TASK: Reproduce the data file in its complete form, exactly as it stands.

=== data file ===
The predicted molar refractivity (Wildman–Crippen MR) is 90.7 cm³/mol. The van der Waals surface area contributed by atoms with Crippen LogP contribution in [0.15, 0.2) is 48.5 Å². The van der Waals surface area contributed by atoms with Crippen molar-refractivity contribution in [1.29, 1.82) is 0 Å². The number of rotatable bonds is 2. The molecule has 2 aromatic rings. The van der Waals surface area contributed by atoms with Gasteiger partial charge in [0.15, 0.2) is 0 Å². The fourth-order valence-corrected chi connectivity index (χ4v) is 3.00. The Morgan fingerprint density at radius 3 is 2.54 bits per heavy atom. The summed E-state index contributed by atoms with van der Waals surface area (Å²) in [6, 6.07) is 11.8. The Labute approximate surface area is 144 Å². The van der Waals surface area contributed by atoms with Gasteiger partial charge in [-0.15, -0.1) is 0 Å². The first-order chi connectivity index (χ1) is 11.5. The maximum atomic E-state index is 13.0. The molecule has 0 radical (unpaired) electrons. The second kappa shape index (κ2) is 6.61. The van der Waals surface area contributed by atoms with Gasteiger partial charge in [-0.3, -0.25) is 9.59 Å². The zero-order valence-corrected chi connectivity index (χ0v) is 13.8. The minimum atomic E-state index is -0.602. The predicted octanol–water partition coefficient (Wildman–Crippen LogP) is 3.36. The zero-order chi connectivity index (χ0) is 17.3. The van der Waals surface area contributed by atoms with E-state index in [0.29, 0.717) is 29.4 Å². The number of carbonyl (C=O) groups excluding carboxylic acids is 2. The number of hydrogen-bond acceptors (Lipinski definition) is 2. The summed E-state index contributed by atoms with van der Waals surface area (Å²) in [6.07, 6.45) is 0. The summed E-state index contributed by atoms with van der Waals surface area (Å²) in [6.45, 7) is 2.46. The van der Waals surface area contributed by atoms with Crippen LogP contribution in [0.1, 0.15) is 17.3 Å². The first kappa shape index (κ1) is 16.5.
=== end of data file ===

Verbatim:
The predicted molar refractivity (Wildman–Crippen MR) is 90.7 cm³/mol. The van der Waals surface area contributed by atoms with Crippen LogP contribution in [0.15, 0.2) is 48.5 Å². The van der Waals surface area contributed by atoms with Crippen molar-refractivity contribution in [1.29, 1.82) is 0 Å². The number of rotatable bonds is 2. The molecule has 2 aromatic rings. The van der Waals surface area contributed by atoms with Gasteiger partial charge in [0.15, 0.2) is 0 Å². The fourth-order valence-corrected chi connectivity index (χ4v) is 3.00. The Morgan fingerprint density at radius 3 is 2.54 bits per heavy atom. The summed E-state index contributed by atoms with van der Waals surface area (Å²) in [6, 6.07) is 11.8. The Labute approximate surface area is 144 Å². The van der Waals surface area contributed by atoms with Gasteiger partial charge in [-0.15, -0.1) is 0 Å². The first-order chi connectivity index (χ1) is 11.5. The maximum atomic E-state index is 13.0. The molecule has 0 radical (unpaired) electrons. The second kappa shape index (κ2) is 6.61. The van der Waals surface area contributed by atoms with Gasteiger partial charge in [-0.3, -0.25) is 9.59 Å². The zero-order valence-corrected chi connectivity index (χ0v) is 13.8. The minimum atomic E-state index is -0.602. The predicted octanol–water partition coefficient (Wildman–Crippen LogP) is 3.36. The zero-order chi connectivity index (χ0) is 17.3. The van der Waals surface area contributed by atoms with E-state index in [0.29, 0.717) is 29.4 Å². The number of carbonyl (C=O) groups excluding carboxylic acids is 2. The number of hydrogen-bond acceptors (Lipinski definition) is 2. The summed E-state index contributed by atoms with van der Waals surface area (Å²) in [6.07, 6.45) is 0. The summed E-state index contributed by atoms with van der Waals surface area (Å²) in [6.45, 7) is 2.46. The van der Waals surface area contributed by atoms with Crippen LogP contribution in [0.1, 0.15) is 17.3 Å². The first kappa shape index (κ1) is 16.5.